Château de Chenonceau, Loire Valley, France
Europe is full of castles, from London to Copenhagen to the Rhine, but the one that stands out is Château de Chenonceau, in France’s Loire Valley. Castles are the stuff of fairy tales, and there’s no more romantic setting than Chenonceau. Set on the Cher River, it rises up like a white fantasy, with spires and turrets and a lovely bridge spanning the river, where people paddle by on their summer outings.
The château’s interior is just as impressive, with a series of lavish bedrooms that once were home to France’s royalty, including Catherine de’ Medici, who once ruled the country from this “summer palace”. To add a little intrigue, the long ballroom was a hospital during WWI, and the bridge was a used as a secret escape route for people fleeing occupied France in WWII.
Runners-up: Rosenborg Castle, Copenhagen; the Tower of London
Best tropical getaway
Puerto Vallarta, Mexico
I’ve been to a few beach spots around the world, but for my money, the place to while away the winter in the sun is Puerto Vallarta. Yes, this haven on Mexico’s Pacific coast has a long, lovely beach. But while there’s no denying it’s a tourist town, Puerto Vallarta also has a real town attached, with neighbourhoods and local businesses, a cathedral and a town square where people dance on Sunday nights.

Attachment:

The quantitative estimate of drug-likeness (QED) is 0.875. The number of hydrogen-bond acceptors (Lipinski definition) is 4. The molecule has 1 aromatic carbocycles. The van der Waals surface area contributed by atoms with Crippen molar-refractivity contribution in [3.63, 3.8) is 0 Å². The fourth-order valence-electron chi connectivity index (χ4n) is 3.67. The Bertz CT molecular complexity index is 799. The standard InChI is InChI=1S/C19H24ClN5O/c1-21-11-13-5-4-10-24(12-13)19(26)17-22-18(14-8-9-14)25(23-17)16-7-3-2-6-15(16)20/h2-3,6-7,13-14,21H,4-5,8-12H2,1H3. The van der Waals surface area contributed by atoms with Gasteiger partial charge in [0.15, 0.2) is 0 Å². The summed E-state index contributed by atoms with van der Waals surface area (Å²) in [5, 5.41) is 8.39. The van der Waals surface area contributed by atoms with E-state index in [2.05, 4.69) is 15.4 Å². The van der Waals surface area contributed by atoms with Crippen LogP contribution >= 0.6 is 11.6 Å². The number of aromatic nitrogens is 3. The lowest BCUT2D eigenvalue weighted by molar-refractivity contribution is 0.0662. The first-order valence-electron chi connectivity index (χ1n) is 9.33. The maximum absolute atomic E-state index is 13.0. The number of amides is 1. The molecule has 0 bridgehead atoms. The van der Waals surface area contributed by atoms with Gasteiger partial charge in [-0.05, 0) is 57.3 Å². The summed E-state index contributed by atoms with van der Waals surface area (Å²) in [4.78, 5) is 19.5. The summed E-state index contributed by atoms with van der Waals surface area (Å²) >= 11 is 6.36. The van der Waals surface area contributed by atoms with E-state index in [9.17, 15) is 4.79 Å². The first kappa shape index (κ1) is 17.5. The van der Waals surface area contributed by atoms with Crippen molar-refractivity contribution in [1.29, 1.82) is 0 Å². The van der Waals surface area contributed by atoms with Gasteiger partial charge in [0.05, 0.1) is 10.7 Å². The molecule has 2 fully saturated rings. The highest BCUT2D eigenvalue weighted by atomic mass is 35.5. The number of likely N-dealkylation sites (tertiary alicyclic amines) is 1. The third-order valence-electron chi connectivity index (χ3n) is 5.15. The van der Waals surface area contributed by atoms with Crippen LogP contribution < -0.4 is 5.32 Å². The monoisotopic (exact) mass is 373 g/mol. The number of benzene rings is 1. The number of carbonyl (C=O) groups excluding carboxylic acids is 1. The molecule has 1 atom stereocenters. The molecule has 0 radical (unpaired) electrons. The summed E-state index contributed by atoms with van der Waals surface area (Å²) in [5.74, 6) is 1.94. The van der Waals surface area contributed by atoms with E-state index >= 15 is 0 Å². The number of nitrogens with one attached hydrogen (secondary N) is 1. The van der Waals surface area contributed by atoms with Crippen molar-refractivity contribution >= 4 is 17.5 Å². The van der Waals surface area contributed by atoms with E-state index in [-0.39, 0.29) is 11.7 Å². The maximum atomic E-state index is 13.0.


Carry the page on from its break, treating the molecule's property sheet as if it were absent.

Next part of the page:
The gringo population has added some good things, too, like fine restaurants and book stores, and tour companies to keep you from getting bored. Speaking of which, the small towns around PV offer great beach getaways for those who want to get away from it all. And for nature lovers, there’s amazing bird life, turtles nesting on the beaches, and whales you can sometimes see from the malecon in the middle of town.